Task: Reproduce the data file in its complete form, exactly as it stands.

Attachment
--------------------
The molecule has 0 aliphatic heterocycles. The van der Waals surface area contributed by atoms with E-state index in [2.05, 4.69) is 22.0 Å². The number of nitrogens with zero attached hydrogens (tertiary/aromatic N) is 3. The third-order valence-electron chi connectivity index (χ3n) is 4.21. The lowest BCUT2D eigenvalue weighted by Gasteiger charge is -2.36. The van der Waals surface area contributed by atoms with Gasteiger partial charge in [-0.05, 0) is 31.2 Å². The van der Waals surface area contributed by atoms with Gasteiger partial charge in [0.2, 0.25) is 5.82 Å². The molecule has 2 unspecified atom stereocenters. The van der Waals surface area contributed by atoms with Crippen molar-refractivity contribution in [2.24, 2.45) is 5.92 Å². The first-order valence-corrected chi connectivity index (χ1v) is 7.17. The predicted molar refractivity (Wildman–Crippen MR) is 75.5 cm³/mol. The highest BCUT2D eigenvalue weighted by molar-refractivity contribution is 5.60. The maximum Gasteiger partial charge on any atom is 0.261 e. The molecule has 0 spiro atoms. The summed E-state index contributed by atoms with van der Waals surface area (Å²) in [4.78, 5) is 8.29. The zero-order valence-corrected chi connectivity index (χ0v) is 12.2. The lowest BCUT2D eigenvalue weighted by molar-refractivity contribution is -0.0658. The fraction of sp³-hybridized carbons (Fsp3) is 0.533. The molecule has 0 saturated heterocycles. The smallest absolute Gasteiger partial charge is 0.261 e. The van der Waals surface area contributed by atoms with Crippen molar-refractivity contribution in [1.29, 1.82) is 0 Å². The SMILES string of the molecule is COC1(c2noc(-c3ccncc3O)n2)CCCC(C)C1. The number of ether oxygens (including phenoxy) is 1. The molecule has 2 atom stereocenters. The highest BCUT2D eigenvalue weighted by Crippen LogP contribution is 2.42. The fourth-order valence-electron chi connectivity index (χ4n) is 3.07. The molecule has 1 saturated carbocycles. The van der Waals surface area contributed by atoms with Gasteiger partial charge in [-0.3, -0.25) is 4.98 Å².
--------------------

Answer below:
The molecule has 0 aliphatic heterocycles. The van der Waals surface area contributed by atoms with E-state index in [2.05, 4.69) is 22.0 Å². The number of nitrogens with zero attached hydrogens (tertiary/aromatic N) is 3. The third-order valence-electron chi connectivity index (χ3n) is 4.21. The lowest BCUT2D eigenvalue weighted by Gasteiger charge is -2.36. The van der Waals surface area contributed by atoms with Gasteiger partial charge in [-0.05, 0) is 31.2 Å². The van der Waals surface area contributed by atoms with Gasteiger partial charge in [0.2, 0.25) is 5.82 Å². The molecule has 2 unspecified atom stereocenters. The van der Waals surface area contributed by atoms with Crippen molar-refractivity contribution in [2.24, 2.45) is 5.92 Å². The first-order valence-corrected chi connectivity index (χ1v) is 7.17. The predicted molar refractivity (Wildman–Crippen MR) is 75.5 cm³/mol. The highest BCUT2D eigenvalue weighted by molar-refractivity contribution is 5.60. The maximum Gasteiger partial charge on any atom is 0.261 e. The molecule has 0 spiro atoms. The summed E-state index contributed by atoms with van der Waals surface area (Å²) in [4.78, 5) is 8.29. The zero-order valence-corrected chi connectivity index (χ0v) is 12.2. The lowest BCUT2D eigenvalue weighted by molar-refractivity contribution is -0.0658. The fraction of sp³-hybridized carbons (Fsp3) is 0.533. The molecule has 0 saturated heterocycles. The smallest absolute Gasteiger partial charge is 0.261 e. The van der Waals surface area contributed by atoms with Crippen molar-refractivity contribution in [1.29, 1.82) is 0 Å². The SMILES string of the molecule is COC1(c2noc(-c3ccncc3O)n2)CCCC(C)C1. The number of ether oxygens (including phenoxy) is 1. The molecule has 2 atom stereocenters. The highest BCUT2D eigenvalue weighted by Crippen LogP contribution is 2.42. The fourth-order valence-electron chi connectivity index (χ4n) is 3.07. The molecule has 1 saturated carbocycles. The van der Waals surface area contributed by atoms with Gasteiger partial charge in [-0.3, -0.25) is 4.98 Å².